While British police refuse to identify the chief inspector expected to arrive in Brisbane tomorrow to grill Dr Mohammed Haneef, she is one of the most senior officers in the Metropolitan Police's Counter Terrorism Unit.

苏州皮肤管理中心

The crack squad, known as SO15, has taken control of the investigations of the failed car bomb attacks in central London last last week and another at Glasgow Airport at the weekend.

SO15 was set up last October to coordinate Britain's counter-terrorism investigations, partly in response to the July 2005 London terror attacks which killed 52 people.

The unit's main role is analyse intelligence on the activities of terrorists and other extremists in London and support the work of the National Coordinator of Terrorist Investigations across Britain.

It works closely with the British Security Service and Secret Intelligence Service.

'Wrongful arrest'

Dr Haneef's family says he is innocent.

They say he was heading to India to see his newborn daughter when he was arrested.

"He has been detained unnecessarily. He is innocent," Qurat-ul-ain, Haneef's mother, told The Associated Press in the southern Indian city of Bangalore.

The son of a school teacher, Dr Haneef was raised in the Karnataka state town of Moodigere. His family now lives in an apartment in an upscale area of Bangalore where they moved after his father died 10 years ago.

He studied at the Rajiv Gandhi Health University's medical college in Bangalore from 1997-2002, The Times of India newspaper quoted S Sachhidanand, a university registrar, as saying.

Dr Haneef's sister, said he was coming to Bangalore from Australia to see his daughter, who was born a week ago. "He called us before leaving (Australia). We came to know about his detention through media," she said.

"He is a responsible citizen of the country and the Indian government should help us get him back," she said. "His aim has been to be a good doctor."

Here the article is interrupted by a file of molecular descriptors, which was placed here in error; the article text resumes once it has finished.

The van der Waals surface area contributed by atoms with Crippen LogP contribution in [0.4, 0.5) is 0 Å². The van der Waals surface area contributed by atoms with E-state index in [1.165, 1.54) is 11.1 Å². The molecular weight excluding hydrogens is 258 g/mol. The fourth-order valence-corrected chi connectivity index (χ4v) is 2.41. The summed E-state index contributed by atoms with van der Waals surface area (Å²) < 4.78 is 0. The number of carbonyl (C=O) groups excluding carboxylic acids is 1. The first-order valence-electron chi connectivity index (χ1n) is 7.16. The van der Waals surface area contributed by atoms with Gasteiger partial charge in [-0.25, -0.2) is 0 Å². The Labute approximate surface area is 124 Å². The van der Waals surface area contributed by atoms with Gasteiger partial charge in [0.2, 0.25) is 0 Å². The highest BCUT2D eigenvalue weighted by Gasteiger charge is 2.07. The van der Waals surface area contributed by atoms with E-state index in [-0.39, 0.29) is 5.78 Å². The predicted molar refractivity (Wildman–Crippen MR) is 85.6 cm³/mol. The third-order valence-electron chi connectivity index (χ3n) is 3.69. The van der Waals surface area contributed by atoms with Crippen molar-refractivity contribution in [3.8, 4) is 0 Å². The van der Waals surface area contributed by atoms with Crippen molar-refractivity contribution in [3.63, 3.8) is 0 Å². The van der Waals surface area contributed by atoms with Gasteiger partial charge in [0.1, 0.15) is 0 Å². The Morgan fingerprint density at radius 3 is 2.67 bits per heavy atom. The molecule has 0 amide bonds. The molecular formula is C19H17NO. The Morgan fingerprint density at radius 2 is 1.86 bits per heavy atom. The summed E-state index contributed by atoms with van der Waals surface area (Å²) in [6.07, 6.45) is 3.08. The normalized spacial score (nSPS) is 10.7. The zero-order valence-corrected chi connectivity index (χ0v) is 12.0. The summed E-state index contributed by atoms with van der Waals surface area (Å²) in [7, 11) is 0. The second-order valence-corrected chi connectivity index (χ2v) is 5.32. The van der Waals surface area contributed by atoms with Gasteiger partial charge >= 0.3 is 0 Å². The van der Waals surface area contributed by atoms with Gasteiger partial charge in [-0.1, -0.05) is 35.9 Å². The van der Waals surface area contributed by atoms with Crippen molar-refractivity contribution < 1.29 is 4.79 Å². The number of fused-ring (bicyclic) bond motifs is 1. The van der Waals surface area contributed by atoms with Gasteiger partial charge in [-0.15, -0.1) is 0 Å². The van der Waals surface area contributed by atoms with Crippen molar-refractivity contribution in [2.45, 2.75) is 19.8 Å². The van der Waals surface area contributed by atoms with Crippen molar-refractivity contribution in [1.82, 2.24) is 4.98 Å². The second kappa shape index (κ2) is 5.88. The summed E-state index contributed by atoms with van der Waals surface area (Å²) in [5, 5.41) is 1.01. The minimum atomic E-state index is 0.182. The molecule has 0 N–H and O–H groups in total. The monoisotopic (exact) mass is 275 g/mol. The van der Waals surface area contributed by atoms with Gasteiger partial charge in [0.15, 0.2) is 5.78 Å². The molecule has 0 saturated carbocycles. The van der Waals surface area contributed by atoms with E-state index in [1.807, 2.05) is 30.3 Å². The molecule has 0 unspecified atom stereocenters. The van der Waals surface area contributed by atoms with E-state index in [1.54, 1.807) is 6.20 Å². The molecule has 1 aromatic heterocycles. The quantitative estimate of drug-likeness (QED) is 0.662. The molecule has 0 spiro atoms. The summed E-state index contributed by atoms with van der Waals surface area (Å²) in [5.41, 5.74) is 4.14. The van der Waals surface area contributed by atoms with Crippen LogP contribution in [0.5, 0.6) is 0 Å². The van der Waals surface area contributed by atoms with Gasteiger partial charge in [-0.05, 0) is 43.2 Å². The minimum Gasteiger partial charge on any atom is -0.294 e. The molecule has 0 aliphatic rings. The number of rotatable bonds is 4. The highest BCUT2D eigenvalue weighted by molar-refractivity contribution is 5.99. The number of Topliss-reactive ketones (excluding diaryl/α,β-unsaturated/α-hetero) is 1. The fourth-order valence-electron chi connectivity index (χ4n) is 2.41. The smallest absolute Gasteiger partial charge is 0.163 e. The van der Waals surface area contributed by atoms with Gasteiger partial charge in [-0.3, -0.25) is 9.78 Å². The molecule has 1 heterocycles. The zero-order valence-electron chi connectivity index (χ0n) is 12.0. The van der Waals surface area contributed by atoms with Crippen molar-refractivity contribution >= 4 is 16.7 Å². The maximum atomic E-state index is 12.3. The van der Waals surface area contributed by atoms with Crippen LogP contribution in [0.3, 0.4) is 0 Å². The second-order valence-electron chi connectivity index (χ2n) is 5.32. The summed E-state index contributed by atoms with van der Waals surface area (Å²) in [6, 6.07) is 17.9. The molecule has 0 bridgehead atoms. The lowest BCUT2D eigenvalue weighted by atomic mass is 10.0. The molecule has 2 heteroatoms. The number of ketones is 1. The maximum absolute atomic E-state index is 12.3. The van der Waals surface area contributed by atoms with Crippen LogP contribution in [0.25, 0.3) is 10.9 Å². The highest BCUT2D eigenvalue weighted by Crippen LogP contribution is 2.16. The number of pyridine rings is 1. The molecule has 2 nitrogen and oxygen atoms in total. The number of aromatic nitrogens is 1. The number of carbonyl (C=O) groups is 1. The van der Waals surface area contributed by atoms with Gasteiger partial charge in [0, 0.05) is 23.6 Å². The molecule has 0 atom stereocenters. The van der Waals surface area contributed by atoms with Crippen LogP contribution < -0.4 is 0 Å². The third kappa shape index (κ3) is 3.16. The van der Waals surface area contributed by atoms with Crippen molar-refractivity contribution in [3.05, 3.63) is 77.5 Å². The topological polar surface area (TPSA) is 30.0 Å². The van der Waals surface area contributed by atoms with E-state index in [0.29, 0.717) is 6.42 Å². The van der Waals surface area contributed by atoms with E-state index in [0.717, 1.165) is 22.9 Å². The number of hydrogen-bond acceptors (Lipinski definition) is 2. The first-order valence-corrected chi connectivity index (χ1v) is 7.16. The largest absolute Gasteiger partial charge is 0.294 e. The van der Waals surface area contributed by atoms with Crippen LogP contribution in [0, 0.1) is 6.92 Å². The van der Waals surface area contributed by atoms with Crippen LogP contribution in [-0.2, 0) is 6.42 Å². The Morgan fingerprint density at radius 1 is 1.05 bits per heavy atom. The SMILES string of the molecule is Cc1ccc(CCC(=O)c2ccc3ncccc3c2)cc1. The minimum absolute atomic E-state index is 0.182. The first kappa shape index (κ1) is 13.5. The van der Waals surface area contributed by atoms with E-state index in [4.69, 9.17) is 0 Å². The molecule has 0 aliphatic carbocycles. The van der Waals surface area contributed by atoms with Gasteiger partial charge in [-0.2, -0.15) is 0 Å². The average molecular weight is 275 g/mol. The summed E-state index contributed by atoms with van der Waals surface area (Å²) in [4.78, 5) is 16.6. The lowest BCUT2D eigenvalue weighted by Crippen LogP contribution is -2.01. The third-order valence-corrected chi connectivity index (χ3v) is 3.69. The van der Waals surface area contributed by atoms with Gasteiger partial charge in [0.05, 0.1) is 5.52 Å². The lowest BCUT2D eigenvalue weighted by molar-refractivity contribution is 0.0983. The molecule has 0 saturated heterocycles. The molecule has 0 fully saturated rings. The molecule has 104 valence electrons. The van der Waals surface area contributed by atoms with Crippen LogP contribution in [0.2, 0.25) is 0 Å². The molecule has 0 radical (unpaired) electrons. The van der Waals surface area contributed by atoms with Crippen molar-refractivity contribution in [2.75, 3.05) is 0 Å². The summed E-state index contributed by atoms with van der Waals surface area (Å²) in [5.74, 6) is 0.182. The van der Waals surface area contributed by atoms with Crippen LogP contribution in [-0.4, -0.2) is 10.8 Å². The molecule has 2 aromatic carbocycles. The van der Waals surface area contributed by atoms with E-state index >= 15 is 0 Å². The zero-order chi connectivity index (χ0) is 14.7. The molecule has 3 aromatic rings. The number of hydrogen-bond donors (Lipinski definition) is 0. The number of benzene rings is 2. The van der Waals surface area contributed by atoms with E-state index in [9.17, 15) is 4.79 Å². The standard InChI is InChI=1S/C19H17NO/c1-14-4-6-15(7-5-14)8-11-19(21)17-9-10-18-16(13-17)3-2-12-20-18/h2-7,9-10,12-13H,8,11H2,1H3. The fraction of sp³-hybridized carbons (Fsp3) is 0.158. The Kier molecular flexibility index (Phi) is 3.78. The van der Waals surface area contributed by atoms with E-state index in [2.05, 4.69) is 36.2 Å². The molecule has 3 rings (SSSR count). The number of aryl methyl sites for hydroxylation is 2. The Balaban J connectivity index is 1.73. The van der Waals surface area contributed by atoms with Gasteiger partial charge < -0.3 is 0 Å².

Family cannot contact

The family has not been able to contact Dr Haneef.

"He is all alone there. I am frantically trying to contact him …" Dr Haneef's wife, Firdous, told The Times of India.

Government defends immigration scheme

The federal government has defended the integrity of the class-457 visa Dr Haneef received last year after answering a job advertisement in the British Medical Journal.

The 457 visa scheme allows skilled foreign workers to come to Australia to plug job vacancies that cannot be filled locally. Visa holders can work in Australia for four years and about a quarter become permanent residents.

Immigration Department figures show almost 40,000 people were granted 457 visas last year, including more than 2,000 medical practitioners.

No criminal record

Successful applicants for 457 visas must have satisfactory English and demonstrate they are of "good character" – usually by providing police certificates from their home country.

Applicants will fail the character test if they have a substantial criminal record or an association with an individual or group suspected of having been involved in criminal activity, the department's website says.

Dr Haneef, who has not been charged with any offence, does not have a criminal record and has been described as a model citizen.